The Tennessee Association of REALTORS has supplied members with over 80 forms for use in Real Estate Transactions.
Many of these forms are multi-page documents designed to “handle” every imaginable scenario that could surface during a deal.
The savvy REALTORS amongst us know these form intimately. They know which form does what and when to use each one. When they’re not sure, they’ve got a Principal Broker who can likely steer them in the right direction.
That’s all fine and dandy (and useful), but it’s also somewhat of a “Moving Target” because the forms change (sometimes annually) as the TAR sees the need for clarification and/or new process.
With all of these carefully crafted forms, one might think that REALTORS would never run into a scenario that can’t be addressed by a form that’s in the inventory.
This indicates one of the exciting (and sometimes nail-biting) dynamics every Real Estate Sales Professional faces more frequently than most folks could imagine.
What if there’s not a form for that?
What do we do when we encounter a nuance in a deal that we’ve never seen before . . . and there’s no form that seems to cover the bases?
This is the time when the REALTOR must be very careful not to “Play Attorney.”
One tendency I’ve noticed in my 20+ years of Selling houses and managing agents is for them to “make up some good language” and write it in “Special Stipulations” or in the white space margins of the document.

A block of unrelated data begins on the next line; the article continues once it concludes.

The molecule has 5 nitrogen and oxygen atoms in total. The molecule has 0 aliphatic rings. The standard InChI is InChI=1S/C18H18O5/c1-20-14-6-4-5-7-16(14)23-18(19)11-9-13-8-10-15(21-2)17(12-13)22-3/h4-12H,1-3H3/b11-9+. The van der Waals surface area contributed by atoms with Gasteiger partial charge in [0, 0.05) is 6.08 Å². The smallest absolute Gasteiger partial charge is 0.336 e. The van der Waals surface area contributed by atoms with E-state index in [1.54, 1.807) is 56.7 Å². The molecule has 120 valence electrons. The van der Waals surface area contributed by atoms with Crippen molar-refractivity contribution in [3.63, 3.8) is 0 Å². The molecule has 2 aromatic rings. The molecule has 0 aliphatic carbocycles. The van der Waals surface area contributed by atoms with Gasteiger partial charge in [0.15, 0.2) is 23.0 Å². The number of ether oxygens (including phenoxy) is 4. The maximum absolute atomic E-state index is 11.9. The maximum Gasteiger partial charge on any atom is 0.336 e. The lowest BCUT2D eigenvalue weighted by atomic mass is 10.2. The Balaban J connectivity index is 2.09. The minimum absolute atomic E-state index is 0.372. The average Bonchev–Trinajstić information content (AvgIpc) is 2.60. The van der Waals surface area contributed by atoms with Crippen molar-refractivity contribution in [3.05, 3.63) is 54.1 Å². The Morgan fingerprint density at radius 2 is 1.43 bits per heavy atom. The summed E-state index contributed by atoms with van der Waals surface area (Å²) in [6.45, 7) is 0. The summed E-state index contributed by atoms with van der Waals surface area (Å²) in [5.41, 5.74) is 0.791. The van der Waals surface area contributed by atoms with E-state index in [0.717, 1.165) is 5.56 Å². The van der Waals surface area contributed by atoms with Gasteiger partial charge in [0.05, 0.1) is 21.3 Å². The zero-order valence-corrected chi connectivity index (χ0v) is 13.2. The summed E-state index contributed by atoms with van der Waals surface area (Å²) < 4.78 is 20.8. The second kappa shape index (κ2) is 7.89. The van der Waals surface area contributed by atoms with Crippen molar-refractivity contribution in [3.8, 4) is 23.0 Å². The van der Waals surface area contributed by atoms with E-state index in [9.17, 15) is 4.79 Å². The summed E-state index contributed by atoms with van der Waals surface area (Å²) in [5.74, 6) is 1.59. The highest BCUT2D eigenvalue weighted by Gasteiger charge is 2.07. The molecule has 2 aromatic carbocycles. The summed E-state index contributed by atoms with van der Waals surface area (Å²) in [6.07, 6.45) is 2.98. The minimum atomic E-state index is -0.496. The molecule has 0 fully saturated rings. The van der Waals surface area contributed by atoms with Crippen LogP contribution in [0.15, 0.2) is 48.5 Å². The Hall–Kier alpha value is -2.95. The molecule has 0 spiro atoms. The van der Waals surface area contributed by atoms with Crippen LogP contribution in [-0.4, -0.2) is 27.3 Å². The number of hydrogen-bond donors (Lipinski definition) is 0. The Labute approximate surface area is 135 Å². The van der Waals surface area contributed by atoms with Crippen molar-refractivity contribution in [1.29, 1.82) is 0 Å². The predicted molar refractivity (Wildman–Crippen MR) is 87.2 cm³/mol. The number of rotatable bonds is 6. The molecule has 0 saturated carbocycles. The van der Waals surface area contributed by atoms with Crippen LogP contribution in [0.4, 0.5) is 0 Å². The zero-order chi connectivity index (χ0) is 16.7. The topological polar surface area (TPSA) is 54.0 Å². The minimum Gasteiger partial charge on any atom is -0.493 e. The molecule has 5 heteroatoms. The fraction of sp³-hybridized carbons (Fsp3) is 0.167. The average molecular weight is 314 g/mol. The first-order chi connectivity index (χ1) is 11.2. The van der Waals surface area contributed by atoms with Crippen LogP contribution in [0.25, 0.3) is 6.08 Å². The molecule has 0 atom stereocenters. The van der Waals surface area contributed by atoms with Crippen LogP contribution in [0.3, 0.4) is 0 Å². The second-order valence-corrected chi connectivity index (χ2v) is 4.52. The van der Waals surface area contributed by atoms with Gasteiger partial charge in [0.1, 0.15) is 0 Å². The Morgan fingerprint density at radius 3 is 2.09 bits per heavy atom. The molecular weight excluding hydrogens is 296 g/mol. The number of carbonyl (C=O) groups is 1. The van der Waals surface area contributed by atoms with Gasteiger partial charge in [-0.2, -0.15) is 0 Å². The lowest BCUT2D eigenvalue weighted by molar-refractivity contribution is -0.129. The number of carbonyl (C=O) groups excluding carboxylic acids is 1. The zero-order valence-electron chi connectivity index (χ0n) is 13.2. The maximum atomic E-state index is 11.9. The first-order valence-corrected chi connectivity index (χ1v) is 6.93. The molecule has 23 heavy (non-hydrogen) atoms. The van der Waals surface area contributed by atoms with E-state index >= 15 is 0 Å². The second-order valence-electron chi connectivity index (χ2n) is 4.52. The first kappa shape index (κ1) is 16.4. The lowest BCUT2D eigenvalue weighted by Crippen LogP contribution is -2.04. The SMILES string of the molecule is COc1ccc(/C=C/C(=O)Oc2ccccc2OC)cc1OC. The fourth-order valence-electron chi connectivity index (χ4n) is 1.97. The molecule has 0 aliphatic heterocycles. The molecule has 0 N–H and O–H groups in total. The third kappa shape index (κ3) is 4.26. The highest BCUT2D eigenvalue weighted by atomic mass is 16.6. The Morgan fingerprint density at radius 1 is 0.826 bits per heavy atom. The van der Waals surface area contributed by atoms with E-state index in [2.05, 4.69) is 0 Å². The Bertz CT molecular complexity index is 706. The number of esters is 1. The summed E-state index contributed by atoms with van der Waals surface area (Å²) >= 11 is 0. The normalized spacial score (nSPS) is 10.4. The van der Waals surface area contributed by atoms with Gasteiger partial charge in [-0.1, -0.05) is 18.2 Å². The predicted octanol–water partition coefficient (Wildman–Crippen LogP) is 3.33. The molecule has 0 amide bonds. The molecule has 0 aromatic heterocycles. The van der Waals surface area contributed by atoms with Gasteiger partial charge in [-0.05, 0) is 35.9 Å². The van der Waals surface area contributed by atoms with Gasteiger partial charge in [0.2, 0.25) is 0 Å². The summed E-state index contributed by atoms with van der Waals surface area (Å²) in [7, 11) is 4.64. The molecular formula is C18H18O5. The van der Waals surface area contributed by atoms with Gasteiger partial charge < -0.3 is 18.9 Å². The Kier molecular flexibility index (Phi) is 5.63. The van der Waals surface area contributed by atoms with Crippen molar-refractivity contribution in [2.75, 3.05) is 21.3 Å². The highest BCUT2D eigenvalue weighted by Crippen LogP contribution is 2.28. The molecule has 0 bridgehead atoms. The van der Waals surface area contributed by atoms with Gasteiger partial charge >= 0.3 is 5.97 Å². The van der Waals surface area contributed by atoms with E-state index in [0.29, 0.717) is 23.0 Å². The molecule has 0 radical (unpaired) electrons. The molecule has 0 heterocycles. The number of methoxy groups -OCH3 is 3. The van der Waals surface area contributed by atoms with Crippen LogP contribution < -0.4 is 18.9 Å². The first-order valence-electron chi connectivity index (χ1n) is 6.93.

Don’t DO this! (Unless you happen to be a real estate attorney)
Odds are good that if you write something “Creative” and “run it past” one of your colleagues, they’re going to love it and tell you how BRILLIANT you are.
What if what you composed isn’t so good after all?
What if your “language” compromises your client’s position and/or ends up costing your client lots of money?
Who’s going to pay THAT piper?
So here’s my advice . . .
FIRST – Take all of the paperwork to your Broker and explain the scenario. If anyone is going to create language, let it be your Broker (and odds are good, your Broker knows a form that will cover the bases)
Failing that, align yourself with a good Real Estate Attorney who will help you.
Every 6 months, I devote a training session for the agents of Pareto Realty to review the forms and troubleshoot any issues or misunderstandings. These are always interesting sessions because there are always interesting stories about the twists and turns real estate transactions take us.
Whatever you do . . . keep it clean and legal.